Embroidery Techniques: The True Luxury of Indian Couture

svasa | September 8, 2022 | Art

India is associated prominently with culture, vivacity and vibrancy. But when it comes to fashion, it is certainly the embroidery that stands out. The timeline can be traced back to every region, seeped in its own unique culture, that introduced its own embroidery technique to the world. From the graceful chikankari of Lucknow to the flamboyant pipli of Odisha or the understated elegance of kaudi work of Karnataka, India’s every nook and corner teems with its extraordinary embroidery work.

Cities like Surat, Mumbai, Bareilly have long been known as the hubs of embroidery manufacturing units – big and small, where karigars or artisans work tirelessly on a single section of an outfit, perhaps a bridal gown or an evening designer dress, for hours together, weaving shiny crystals and sequins which will eventually become a showstopper runway piece.

The timeless symphony of colours and patterns brought about by the meticulous, lengthy process of embroidery making is irreplaceable. That, indeed, is luxury in every sense of the word.

An Indian artisan at work; Lucknow’s chikan embroidery.

Indian embroidery is an art form that has taken years of dedication and practice from artisans and their families. Drawing inspiration from nature and the diverse culture, the motifs and design are a reflection of India’s deep-rooted heritage. In a world of ephemeral fast fashion where millennials and Gen-Z are looking for instant gratification, especially with their apparel, the timeless symphony of colours and patterns brought about by the meticulous, lengthy process of embroidery making is irreplaceable. That, indeed, is luxury in every sense of the word.

While we may appreciate the visual attractiveness of a dazzling bridal saree or an ethnic skirt, the intricacies behind it are lesser understood by most consumers in India. Even then, Indian designers have been creating impressive work and leaving a mark on the international fashion world by employing the timeless embroidery techniques which are so unique to the country.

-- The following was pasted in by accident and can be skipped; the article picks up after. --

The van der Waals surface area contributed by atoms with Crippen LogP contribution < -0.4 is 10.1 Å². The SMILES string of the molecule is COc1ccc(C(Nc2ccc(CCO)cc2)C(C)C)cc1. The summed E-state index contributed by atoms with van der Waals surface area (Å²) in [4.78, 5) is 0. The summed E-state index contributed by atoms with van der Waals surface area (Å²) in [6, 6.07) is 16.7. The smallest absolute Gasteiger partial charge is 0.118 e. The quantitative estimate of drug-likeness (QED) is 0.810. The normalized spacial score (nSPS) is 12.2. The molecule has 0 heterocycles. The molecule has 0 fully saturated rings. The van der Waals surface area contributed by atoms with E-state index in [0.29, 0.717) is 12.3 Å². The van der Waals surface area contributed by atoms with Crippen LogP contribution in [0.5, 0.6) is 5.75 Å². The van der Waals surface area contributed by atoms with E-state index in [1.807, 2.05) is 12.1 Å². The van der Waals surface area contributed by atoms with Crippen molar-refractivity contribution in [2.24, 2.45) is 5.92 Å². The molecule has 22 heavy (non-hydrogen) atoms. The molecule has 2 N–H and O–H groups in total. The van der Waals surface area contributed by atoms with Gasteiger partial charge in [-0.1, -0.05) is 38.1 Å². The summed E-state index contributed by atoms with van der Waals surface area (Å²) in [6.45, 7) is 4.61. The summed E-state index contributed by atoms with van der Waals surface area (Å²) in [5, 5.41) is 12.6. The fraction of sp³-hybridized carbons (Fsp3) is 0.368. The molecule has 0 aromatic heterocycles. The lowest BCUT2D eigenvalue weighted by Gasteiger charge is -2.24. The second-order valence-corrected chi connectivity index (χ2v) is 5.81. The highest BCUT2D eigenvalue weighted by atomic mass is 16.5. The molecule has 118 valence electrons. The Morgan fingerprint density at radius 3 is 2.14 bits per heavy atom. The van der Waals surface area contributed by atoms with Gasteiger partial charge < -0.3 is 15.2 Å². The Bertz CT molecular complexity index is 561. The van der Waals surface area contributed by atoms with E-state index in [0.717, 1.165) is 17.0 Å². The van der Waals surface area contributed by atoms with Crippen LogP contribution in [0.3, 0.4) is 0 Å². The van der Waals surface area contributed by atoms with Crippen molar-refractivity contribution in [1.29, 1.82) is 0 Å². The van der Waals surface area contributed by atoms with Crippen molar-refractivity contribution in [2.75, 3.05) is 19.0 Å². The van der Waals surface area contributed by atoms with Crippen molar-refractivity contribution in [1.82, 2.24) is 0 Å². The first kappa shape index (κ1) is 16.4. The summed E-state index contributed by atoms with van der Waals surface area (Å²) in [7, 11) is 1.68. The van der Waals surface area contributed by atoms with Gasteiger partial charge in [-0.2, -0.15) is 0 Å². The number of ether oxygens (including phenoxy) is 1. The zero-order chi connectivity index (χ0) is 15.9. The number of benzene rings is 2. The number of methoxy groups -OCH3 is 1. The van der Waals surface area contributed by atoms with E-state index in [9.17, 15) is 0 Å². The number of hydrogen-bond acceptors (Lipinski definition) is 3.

Karishma Swali and Monica Shah of JADE.

Choosing the right embroidery

Given the myriad embroideries and of course the fabrics, as a layman or as consumers on the other side of the shopping window, we would often wonder how a designer chooses which embroidery goes on which fabric.

The question was answered by the designer duo Monica & Karishma of JADE By MK, known for their colourful lehengas and sarees that have garnered attention from celebrities across the country. “We spend a lot of time at the drawing table thinking of not just the concept and inspiration behind a collection but also the technicalities.”

While the audience in India is quite familiar with the intricacies of embroideries, international audiences too, are very drawn to the detailing and the ‘Indianness’ of these crafts.

Techniques like ‘ek taar’ and ‘Ombre’ displayed in ‘A Summer Memoir’ couture collection by JADE.

Their recent bridal couture collection ‘A Summer Memoir’ coincided with their store opening in Los Angeles and New Delhi. The ensemble showcases handcrafted techniques like ek taar, or ‘one-wire’, which is practised using a single strand of thin metal like gold or silver and is usually combined with crystals or beads. Kalash or panchdhaatu uses five metals while Ombre, as the name suggests, brings out different shades of the same colour through fabric or even embellishments. JADE’s signature technique is tone on tone, mastered over the course of 12 years that is an interplay between fabric and embroidery belonging to one colour palette.

Ek taar is a technique that’s so rich, intricate and laborious, but the result is always nothing short of a work of art. In our Ombre ensembles, we use embellishments like crystals and sequins to create this surreal effect, which is quite stunning to wear and witness!” expand the designer duo.